Second of all, I have so many more new, good, excellent, amazing, intelligent friends. And the friends that I had before are so much better, because we both write. Huzzah for common interests!
Another good benefit is the fact that when you write, you research. This doesn't just mean reading and stealing quotes to use. It means that when I'm writing a book that takes place during the Salem witch trials, I learn about them. I figure out what names were used. Why the hysteria began, where it began, how it began, how long it went to, what sort of people were persecuted, why they were persecuted, how many people died, how they died, what sort of religions were popular back then, where Salem is, where the different town locations were (old maps are good for that), what the prisons looked like, how people spoke back then, what they believed in, and so on.
I sort of know much more about the Salem witch trials than most people my age. And that was when I was 12, writing my first book. How many 12 year old girls can tell you exactly why, when, where, and how the witch trials began, why they continued, how many people died, what the statistics were for people who died in jail and people who were executed, and why they ended?
The other unexpected benefit is that you learn to watch people. Why? Because, and I'm sort of paraphrasing my friend Mikel here, the characters that are based off of real people are far more realistic and 3D than are characters who you just come up with.
So, you watch people. And you watch them. And you describe them. And you learn how they feel and why they feel, and why people act the way they do, and what the different types of personality types are, and how various people types would act, and what sort of weird habits people have, and how to tell if people are lying, and stuff like that.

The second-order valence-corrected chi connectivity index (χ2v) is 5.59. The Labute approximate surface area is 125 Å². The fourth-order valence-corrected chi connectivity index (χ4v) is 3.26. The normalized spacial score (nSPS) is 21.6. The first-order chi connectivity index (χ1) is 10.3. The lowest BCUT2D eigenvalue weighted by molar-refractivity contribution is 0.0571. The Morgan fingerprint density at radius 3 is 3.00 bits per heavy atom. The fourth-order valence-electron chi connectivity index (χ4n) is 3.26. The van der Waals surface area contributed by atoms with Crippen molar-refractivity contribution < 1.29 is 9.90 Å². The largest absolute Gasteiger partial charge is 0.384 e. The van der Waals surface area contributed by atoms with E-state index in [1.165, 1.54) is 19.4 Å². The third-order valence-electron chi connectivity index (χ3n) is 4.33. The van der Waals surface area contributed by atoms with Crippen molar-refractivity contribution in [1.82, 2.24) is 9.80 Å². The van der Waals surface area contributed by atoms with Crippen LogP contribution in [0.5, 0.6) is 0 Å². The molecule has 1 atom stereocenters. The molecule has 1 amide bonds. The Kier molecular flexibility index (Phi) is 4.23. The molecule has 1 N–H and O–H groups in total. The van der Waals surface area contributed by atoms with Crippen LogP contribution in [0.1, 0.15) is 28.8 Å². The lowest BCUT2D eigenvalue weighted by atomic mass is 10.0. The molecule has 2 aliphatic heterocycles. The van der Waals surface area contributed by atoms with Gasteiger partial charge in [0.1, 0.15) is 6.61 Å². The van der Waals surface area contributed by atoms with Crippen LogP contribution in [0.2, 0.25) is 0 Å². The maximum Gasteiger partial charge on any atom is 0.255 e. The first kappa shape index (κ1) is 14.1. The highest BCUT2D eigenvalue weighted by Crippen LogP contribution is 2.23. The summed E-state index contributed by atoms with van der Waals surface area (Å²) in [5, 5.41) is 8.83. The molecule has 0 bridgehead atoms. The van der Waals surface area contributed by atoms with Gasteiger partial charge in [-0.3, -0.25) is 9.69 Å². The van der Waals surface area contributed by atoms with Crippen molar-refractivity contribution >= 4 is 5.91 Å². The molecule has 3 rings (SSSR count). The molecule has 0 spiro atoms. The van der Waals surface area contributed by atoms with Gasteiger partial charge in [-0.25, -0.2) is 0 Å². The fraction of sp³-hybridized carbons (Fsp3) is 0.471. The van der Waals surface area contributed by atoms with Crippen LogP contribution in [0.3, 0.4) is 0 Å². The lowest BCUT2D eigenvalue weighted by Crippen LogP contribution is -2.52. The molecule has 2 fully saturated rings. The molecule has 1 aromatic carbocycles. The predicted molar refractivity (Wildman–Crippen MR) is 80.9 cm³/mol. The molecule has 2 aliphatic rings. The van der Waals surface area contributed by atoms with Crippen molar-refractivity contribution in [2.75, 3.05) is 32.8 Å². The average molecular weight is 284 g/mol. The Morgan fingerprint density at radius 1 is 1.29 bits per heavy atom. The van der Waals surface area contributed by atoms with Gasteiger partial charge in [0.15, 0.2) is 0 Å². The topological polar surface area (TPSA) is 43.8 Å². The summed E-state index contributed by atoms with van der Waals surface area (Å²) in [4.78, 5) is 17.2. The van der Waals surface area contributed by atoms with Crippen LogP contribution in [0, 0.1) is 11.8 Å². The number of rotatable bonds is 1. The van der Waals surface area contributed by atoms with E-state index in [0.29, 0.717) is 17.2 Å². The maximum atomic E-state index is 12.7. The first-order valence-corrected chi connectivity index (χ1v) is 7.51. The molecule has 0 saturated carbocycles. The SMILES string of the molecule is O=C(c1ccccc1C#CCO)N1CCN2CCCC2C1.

It's quite fascinating.
You learn to write better, sure, but there are, as usual, unexpected good things that happen.
The ability to not offend. The ability to accept with grace the fact that people are going to get mad at you. The ability to navigate Blogger's quirks and devise ways to post comments even though Blogger apparently doesn't want you to. (Hint: try a different internet browser.)
And... My personal favorite...
Shameless Self Advertising! Before I started blogging, I considered self advertising to be... well... a bad thing! You should wait for people to refer you to others, right? Wait for people to discover your talents.
No, blogging has taught me that if you want people to read your stuff, you have to be out there, participating in blog carnivals, and shoving your writing in peoples' faces, and putting your link up on forum blog rolls, and telling people about it, and then mentioning it again, and saying stuff like, "and, as I mentioned in my blog post, which is here: (insert link)" and so on.
Thus the "Shameless" part.
Anyway, this is a really long post, so I'm going to end it here...
Kudos if you read it all. :)
Shout out to Sandy: Hi! *hugs* we all love you. :)